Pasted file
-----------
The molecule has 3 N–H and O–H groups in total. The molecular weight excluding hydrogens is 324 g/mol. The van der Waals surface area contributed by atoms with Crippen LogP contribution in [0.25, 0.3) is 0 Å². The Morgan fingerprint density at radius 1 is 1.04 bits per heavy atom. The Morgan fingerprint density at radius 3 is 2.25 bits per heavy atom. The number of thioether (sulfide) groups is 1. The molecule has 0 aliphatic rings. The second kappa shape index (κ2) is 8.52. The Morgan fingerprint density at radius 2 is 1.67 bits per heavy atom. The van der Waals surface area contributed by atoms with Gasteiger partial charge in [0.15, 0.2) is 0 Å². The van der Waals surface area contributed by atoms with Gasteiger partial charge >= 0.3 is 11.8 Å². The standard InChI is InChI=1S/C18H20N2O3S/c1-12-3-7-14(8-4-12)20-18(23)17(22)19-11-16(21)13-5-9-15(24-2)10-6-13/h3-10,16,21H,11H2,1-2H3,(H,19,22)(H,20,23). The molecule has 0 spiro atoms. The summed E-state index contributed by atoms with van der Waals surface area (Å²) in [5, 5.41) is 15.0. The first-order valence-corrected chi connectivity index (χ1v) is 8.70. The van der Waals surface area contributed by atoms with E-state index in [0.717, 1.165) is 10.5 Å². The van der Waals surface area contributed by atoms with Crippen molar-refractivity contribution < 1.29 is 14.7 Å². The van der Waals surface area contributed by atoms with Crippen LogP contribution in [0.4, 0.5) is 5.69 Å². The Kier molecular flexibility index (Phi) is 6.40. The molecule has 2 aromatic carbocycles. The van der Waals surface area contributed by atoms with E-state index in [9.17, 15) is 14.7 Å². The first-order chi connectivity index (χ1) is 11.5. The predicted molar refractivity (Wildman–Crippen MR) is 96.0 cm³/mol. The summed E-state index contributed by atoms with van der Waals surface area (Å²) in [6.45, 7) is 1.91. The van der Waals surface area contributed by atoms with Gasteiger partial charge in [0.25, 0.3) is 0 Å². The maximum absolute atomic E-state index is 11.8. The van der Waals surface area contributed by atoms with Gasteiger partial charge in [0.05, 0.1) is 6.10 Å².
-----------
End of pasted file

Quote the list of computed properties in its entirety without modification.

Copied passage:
The molecule has 3 N–H and O–H groups in total. The molecular weight excluding hydrogens is 324 g/mol. The van der Waals surface area contributed by atoms with Crippen LogP contribution in [0.25, 0.3) is 0 Å². The Morgan fingerprint density at radius 1 is 1.04 bits per heavy atom. The Morgan fingerprint density at radius 3 is 2.25 bits per heavy atom. The number of thioether (sulfide) groups is 1. The molecule has 0 aliphatic rings. The second kappa shape index (κ2) is 8.52. The Morgan fingerprint density at radius 2 is 1.67 bits per heavy atom. The van der Waals surface area contributed by atoms with Gasteiger partial charge in [0.15, 0.2) is 0 Å². The van der Waals surface area contributed by atoms with Gasteiger partial charge >= 0.3 is 11.8 Å². The standard InChI is InChI=1S/C18H20N2O3S/c1-12-3-7-14(8-4-12)20-18(23)17(22)19-11-16(21)13-5-9-15(24-2)10-6-13/h3-10,16,21H,11H2,1-2H3,(H,19,22)(H,20,23). The molecule has 0 spiro atoms. The summed E-state index contributed by atoms with van der Waals surface area (Å²) in [5, 5.41) is 15.0. The first-order valence-corrected chi connectivity index (χ1v) is 8.70. The van der Waals surface area contributed by atoms with E-state index in [0.717, 1.165) is 10.5 Å². The van der Waals surface area contributed by atoms with Crippen molar-refractivity contribution < 1.29 is 14.7 Å². The van der Waals surface area contributed by atoms with Crippen LogP contribution in [0.4, 0.5) is 5.69 Å². The Kier molecular flexibility index (Phi) is 6.40. The molecule has 2 aromatic carbocycles. The van der Waals surface area contributed by atoms with E-state index in [9.17, 15) is 14.7 Å². The first-order chi connectivity index (χ1) is 11.5. The predicted molar refractivity (Wildman–Crippen MR) is 96.0 cm³/mol. The summed E-state index contributed by atoms with van der Waals surface area (Å²) in [6.45, 7) is 1.91. The van der Waals surface area contributed by atoms with Gasteiger partial charge in [0.25, 0.3) is 0 Å². The maximum absolute atomic E-state index is 11.8. The van der Waals surface area contributed by atoms with Gasteiger partial charge in [0.05, 0.1) is 6.10 Å².